Every year for the last several years, Newsweek has run a list of the "Top 50 Rabbis," and each year it garners as much criticism as attention. (Well, I suppose that criticism is attention, and the fact that controversy creates interest is not lost on Newsweek and its advertisers.) This year's Newsweek list was strategically timed, coming out at Passover.
I cannot say anything bad about about the men and women on the list. Those I know personally are truly excellent rabbis—talented, brilliant, compassionate and passionate people. Let me disclose (and brag) that four of the fifty are my teachers, five are my friends, and I went to high school with one of them, too.
Most of the problem with the list, I think, is just the idea of ranking rabbis at all. It reminds me of the way I used to rank baseball cards when I was a kid. (What's better, a Bruce Sutter rookie card or a Rollie Fingers MVP card?). "Collecting" rabbis like this seems contrary to the values that we most admire in rabbis. Can you rank one human being created in the image of God over another?
Well, now it seems that I have to get down off of that sanctimonious high horse, because someone has put me on a list of "top" rabbis. Contending that Newsweeek's list does not represent the "unsung heroes of the rabbinical world," My Jewish Learning has compiled their own list of "America's Real Top Rabbis 2012," and I'm on it. Looking at the list, it also includes many fine rabbis who do their work with sincere love of Torah, skill in meeting the needs of people in need, and dedication to the communities they serve. I'm honored to be counted among them.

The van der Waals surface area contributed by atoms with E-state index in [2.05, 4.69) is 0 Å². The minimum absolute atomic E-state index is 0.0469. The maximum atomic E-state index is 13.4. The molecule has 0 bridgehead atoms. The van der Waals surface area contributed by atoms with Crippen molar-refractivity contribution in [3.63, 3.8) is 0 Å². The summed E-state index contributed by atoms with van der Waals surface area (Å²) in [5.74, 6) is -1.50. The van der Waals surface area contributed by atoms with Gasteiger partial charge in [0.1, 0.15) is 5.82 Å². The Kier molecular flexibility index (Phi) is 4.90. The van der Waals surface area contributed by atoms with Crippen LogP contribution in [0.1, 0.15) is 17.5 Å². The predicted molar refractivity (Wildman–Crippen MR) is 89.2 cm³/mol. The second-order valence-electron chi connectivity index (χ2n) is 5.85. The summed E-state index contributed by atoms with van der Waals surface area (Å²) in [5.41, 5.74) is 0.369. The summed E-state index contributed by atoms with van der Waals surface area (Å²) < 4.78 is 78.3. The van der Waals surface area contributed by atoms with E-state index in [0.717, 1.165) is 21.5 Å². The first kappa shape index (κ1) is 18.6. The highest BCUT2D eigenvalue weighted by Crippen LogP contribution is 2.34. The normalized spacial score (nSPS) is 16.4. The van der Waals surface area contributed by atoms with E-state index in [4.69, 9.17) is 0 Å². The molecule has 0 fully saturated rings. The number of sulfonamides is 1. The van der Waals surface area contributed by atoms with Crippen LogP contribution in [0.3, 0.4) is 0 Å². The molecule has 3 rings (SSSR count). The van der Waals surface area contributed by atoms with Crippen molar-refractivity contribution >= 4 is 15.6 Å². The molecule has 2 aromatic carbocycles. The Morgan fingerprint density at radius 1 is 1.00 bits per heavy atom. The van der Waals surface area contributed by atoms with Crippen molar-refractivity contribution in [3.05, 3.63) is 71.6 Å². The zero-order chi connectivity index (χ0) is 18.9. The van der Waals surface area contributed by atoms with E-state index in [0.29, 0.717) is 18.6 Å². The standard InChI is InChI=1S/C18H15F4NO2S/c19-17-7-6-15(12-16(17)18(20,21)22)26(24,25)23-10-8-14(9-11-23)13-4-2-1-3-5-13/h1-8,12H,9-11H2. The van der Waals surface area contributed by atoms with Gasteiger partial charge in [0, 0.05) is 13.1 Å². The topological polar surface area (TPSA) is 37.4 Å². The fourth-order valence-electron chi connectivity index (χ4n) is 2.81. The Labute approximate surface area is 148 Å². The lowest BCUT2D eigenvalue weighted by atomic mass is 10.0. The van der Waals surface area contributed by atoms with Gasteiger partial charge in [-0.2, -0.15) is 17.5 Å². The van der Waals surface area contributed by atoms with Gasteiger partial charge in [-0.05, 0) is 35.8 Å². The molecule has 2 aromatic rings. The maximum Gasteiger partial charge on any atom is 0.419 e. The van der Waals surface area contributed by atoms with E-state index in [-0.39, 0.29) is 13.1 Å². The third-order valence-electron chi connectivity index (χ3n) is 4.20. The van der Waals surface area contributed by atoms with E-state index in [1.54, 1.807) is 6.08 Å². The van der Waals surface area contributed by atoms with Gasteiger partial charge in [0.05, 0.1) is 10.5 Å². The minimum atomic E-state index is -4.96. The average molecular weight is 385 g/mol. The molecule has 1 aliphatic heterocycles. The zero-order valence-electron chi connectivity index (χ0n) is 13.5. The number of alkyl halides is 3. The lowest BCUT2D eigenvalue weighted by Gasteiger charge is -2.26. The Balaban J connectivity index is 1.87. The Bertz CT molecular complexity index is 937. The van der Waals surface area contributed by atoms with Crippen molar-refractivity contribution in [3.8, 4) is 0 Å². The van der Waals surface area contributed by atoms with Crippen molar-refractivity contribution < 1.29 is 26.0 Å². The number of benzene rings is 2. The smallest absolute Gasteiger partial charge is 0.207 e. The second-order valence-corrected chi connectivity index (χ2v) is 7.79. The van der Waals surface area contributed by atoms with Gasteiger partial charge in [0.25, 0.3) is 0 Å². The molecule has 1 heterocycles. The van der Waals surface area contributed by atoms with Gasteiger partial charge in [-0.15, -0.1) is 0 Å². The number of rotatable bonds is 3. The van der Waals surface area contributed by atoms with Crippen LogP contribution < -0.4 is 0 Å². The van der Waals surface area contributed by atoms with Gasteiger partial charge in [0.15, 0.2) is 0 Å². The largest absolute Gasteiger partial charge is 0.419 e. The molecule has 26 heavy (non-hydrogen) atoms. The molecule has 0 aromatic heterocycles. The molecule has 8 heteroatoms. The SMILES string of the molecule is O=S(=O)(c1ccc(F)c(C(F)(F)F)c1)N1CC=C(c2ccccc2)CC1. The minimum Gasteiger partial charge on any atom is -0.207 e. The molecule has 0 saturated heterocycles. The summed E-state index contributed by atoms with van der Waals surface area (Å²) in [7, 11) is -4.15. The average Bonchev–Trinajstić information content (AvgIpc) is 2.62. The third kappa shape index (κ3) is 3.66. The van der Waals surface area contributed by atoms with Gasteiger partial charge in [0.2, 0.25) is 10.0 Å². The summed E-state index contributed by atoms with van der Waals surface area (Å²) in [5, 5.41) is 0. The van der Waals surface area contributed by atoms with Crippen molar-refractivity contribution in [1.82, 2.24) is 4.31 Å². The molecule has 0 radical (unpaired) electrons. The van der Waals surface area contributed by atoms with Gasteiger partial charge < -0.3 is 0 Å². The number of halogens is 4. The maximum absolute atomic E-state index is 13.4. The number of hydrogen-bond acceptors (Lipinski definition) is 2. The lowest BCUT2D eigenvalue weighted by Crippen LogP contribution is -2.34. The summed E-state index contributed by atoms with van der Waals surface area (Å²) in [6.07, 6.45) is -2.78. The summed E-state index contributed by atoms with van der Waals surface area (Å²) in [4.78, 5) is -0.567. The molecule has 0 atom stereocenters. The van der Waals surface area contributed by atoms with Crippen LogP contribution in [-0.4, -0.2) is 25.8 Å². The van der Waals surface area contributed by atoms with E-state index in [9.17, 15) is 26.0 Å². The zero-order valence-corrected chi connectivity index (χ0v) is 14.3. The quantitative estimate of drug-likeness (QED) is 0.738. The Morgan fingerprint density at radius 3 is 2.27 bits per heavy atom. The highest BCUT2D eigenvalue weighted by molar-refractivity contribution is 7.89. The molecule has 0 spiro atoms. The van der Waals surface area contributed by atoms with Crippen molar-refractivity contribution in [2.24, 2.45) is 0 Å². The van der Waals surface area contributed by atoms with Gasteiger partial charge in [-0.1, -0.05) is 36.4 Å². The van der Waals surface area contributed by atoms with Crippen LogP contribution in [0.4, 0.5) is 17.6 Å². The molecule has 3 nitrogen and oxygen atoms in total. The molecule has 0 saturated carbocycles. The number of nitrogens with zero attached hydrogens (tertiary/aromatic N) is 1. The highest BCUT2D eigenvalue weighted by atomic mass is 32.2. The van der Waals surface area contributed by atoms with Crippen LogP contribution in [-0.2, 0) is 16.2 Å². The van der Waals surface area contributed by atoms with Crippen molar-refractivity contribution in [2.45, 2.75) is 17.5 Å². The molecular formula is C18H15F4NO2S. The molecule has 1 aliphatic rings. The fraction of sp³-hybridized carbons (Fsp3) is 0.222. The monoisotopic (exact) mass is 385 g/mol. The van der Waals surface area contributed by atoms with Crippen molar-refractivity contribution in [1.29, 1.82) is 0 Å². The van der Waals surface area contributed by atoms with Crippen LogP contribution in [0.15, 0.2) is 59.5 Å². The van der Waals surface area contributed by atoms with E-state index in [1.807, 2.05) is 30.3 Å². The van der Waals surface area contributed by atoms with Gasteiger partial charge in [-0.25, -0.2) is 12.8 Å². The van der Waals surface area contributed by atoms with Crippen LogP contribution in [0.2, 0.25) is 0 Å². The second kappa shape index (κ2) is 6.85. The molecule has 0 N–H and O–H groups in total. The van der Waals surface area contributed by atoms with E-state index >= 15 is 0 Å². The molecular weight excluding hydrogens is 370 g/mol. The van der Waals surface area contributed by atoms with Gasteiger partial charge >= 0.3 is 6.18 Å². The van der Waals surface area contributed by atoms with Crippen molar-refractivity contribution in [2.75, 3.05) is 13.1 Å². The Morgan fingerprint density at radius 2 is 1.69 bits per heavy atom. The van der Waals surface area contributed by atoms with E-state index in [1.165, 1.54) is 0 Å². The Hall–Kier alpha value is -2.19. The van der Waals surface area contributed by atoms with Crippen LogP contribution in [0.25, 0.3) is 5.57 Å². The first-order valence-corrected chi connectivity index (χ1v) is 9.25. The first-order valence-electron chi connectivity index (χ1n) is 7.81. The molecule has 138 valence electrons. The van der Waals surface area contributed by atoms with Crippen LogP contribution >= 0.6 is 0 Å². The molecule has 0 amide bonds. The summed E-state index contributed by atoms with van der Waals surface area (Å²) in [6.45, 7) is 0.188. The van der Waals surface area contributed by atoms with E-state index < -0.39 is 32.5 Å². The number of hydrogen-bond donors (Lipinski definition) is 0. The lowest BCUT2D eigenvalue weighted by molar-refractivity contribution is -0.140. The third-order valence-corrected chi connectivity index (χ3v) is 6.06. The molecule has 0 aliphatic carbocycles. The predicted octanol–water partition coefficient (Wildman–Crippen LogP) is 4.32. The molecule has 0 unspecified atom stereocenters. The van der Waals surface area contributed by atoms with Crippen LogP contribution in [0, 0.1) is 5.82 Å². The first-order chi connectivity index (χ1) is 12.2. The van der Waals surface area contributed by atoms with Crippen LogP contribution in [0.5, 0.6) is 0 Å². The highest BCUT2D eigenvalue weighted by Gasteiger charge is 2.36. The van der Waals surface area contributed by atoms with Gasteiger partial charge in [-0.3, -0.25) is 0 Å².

Yet, the list in My Jewish Learning is, after all, just another list. It does not include the movers and shakers of the rabbinic world—as does the Newsweek list—but it is somebody else's attempt to rank and rate. Being on the list does not really mean anything. There are rabbis on the list who give great sermons, who are great teachers, and who help people through crises with care and compassion. There are rabbis who have the same abilities who are not on the list. How do you rate one rabbi above or below others based on such qualities?
I can imagine the whispers in my own congregation: Who does he think he is, Carl Yastrzemski?
So, thank you, My Jewish Learning, and thank you to the folks who nominated me. I'm flattered and humbled. However, to climb back on top of that hobby horse of mine, let me also say that Judaism in the twenty-first century does not really need "top" rabbis. We don't need to agonize over who ranks high or low. My baseball card collection is now resting on the bottom of a landfill (thanks, Mom), and that is where this year's top rabbi lists will end up, too.
What we do need is a Judaism that brings meaningful experiences into people's lives and that allows us to remember the joy and purpose of our existence. You cannot buy that experience with a "top rabbi." It is up to all of us to build it together.